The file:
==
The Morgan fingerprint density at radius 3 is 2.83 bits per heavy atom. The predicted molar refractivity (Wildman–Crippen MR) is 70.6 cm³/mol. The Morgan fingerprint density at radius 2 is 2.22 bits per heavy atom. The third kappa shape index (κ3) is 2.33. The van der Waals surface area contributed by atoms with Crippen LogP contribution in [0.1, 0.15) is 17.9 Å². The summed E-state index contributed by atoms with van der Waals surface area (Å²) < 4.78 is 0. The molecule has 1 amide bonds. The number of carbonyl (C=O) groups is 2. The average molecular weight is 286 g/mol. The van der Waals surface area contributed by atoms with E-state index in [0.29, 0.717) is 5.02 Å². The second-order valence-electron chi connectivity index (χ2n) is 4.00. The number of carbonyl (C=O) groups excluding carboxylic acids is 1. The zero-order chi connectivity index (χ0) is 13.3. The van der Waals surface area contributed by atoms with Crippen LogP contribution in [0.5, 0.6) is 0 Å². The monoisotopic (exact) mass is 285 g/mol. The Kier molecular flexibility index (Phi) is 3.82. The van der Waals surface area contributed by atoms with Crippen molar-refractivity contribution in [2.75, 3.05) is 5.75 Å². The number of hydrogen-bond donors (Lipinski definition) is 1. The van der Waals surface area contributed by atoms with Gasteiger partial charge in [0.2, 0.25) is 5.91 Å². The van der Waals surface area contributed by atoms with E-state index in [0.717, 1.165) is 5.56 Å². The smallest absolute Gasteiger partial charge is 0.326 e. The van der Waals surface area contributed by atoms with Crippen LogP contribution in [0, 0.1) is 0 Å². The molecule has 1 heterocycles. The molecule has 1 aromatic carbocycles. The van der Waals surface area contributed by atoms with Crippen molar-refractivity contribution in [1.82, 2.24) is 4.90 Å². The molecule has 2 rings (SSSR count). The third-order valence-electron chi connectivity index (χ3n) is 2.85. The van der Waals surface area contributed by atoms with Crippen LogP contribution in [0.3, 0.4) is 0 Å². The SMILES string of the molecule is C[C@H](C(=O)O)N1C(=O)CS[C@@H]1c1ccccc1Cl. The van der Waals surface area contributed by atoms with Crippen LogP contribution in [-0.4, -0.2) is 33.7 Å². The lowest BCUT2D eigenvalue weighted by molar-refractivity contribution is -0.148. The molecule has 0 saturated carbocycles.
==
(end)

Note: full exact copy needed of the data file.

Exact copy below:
The Morgan fingerprint density at radius 3 is 2.83 bits per heavy atom. The predicted molar refractivity (Wildman–Crippen MR) is 70.6 cm³/mol. The Morgan fingerprint density at radius 2 is 2.22 bits per heavy atom. The third kappa shape index (κ3) is 2.33. The van der Waals surface area contributed by atoms with Crippen LogP contribution in [0.1, 0.15) is 17.9 Å². The summed E-state index contributed by atoms with van der Waals surface area (Å²) < 4.78 is 0. The molecule has 1 amide bonds. The number of carbonyl (C=O) groups is 2. The average molecular weight is 286 g/mol. The van der Waals surface area contributed by atoms with E-state index in [0.29, 0.717) is 5.02 Å². The second-order valence-electron chi connectivity index (χ2n) is 4.00. The number of carbonyl (C=O) groups excluding carboxylic acids is 1. The zero-order chi connectivity index (χ0) is 13.3. The van der Waals surface area contributed by atoms with Crippen LogP contribution in [0.5, 0.6) is 0 Å². The monoisotopic (exact) mass is 285 g/mol. The Kier molecular flexibility index (Phi) is 3.82. The van der Waals surface area contributed by atoms with Crippen molar-refractivity contribution in [2.75, 3.05) is 5.75 Å². The number of hydrogen-bond donors (Lipinski definition) is 1. The van der Waals surface area contributed by atoms with Gasteiger partial charge in [0.2, 0.25) is 5.91 Å². The van der Waals surface area contributed by atoms with E-state index in [0.717, 1.165) is 5.56 Å². The smallest absolute Gasteiger partial charge is 0.326 e. The van der Waals surface area contributed by atoms with Crippen LogP contribution in [0, 0.1) is 0 Å². The molecule has 1 heterocycles. The molecule has 1 aromatic carbocycles. The van der Waals surface area contributed by atoms with Crippen molar-refractivity contribution in [1.82, 2.24) is 4.90 Å². The molecule has 2 rings (SSSR count). The third-order valence-electron chi connectivity index (χ3n) is 2.85. The van der Waals surface area contributed by atoms with Crippen LogP contribution in [0.3, 0.4) is 0 Å². The SMILES string of the molecule is C[C@H](C(=O)O)N1C(=O)CS[C@@H]1c1ccccc1Cl. The van der Waals surface area contributed by atoms with Crippen LogP contribution in [-0.4, -0.2) is 33.7 Å². The lowest BCUT2D eigenvalue weighted by molar-refractivity contribution is -0.148. The molecule has 0 saturated carbocycles.